Pier to Pub: Swimming in a pack with the thousands is great fun

Lining up for the start of arguably the biggest ocean swim event as far as the number of participants go (5000 in total) was one thing that stands out in my mind about the 2012 Lorne Pier to Pub race.

With my adrenaline pumping, the amazing atmosphere and being surrounded by hundreds of people who were lining up for the start on the ramp, so their timing chips could be activated before they enter the water, was a great experience. Everyone was motivated to complete the course for many different reasons.

With a slight North easterly swell pushing towards the finish line and being one of the stronger swimmers trying to avoid accidentally running into swimmers from the wave ahead of me, I decided to position myself wide of the buoy line (towards the end of the pier) for the deepwater start.

My plan worked well and I was pleased with the way I swam. I completed the race in a little over 13 minutes was good enough to win my category (40-49 years male). As soon as I crossed the line, I was given a ticket with my position and time of when I needed to be at the presentation (which was only 30 minutes after I had finished the event). The organisation of this massive event was fantastic.

Something else I enjoyed was watching the masses of swimmers of all ages and abilities coming in to complete the race. The spectators who were lined along each side of the finish line, cheering and encouraging all participants, was also something I’ll always remember about this race. If you were one of those people, good job!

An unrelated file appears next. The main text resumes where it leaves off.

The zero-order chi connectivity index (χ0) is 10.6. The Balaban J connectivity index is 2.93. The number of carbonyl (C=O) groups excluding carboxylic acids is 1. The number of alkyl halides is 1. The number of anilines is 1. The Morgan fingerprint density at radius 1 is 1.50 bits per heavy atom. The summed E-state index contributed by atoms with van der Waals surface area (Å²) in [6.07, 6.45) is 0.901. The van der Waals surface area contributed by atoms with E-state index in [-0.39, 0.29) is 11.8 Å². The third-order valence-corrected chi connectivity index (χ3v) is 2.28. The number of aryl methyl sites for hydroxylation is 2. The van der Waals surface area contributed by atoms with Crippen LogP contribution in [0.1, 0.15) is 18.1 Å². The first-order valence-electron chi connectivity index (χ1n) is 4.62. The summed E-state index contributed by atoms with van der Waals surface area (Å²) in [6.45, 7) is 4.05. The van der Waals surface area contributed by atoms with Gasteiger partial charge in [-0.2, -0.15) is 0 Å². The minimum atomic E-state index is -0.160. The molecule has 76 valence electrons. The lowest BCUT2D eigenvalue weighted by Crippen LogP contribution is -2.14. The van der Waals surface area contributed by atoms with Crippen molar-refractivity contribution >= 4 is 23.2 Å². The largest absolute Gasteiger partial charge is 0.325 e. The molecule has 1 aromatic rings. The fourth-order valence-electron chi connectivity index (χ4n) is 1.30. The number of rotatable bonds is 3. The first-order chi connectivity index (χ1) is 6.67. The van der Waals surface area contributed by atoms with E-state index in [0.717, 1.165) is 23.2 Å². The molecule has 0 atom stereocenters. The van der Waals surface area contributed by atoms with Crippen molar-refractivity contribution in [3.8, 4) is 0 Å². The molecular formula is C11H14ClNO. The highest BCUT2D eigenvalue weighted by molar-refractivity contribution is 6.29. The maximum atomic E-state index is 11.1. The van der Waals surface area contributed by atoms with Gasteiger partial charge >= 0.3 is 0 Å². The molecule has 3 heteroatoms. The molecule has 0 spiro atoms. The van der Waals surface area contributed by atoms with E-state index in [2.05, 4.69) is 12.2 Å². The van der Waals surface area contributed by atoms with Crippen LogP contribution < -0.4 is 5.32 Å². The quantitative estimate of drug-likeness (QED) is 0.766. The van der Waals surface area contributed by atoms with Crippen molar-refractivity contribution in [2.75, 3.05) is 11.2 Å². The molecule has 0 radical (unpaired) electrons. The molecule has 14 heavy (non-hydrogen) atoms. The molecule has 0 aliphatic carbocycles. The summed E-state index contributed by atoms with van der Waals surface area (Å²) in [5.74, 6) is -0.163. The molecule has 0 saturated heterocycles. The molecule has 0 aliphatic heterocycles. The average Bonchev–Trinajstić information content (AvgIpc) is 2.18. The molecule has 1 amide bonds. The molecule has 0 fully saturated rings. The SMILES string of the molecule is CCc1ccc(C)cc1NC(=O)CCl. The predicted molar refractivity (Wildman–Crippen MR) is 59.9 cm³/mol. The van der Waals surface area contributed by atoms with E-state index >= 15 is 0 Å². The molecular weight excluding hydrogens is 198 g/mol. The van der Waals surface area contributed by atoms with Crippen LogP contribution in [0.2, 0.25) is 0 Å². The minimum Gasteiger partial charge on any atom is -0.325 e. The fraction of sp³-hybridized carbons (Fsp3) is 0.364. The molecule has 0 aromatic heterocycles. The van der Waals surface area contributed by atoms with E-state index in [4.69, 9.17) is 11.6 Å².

If you are an ocean swimmer, I’d highly recommend that all of you give this iconic swim, held annually at the beginning of January a go. Yes, the water is a bit cool (16-17 degrees Celsius), however, it is a wetsuit optional race, with many choosing to use one to contribute to making the swim more bearable and pleasant.

Thanks to the water safety people who made all of us feel safe in the water, the volunteers who worked behind the scenes, did registrations, handed out water, etc, to ensure the event ran smoothly and successfully, as well as the organisers from Lorne S.L.S.C. I’m sure this event will still be going strong for at least another 32 years.

Top tips for swimming in a pack

When you are in races where there are a large number of participants you will often find yourself swimming in a large pack full of people and feeling a lot like being in a washing machine! Use these tips to deal with pack swimming.

  • You can make large energy savings if you swim behind a swimmer who is a little faster than you. Get yourself into a position where the tips of your fingers are nearly brushing the toes of the swimmer in front of you. This is known as wash riding. When you are in a big group it is fairly easy to do and many of the swimmers used this strategy in the race to maximise their personal performance.
  • Learn to raise your head and shoulders out of the water higher than normal, but as part of your normal stroke, to get above the additional white-wash for clear air to breathe. Try it as part of your sighting technique.
  • If you’re not comfortable being in the middle of a pack, wait until the majority of swimmers have started and slip in behind them. Alternatively, try and start on the side of the group.
  • Be prepared to be kicked and hit by the arms of other swimmers – it’s pretty much enviable so be tough!
  • If you find yourself stuck in the middle of a pack and you don’t like it, don’t stop and breaststroke – you’ll end up kicking people behind you. Either make your way to the side or stop and float vertically and let swimmers past.
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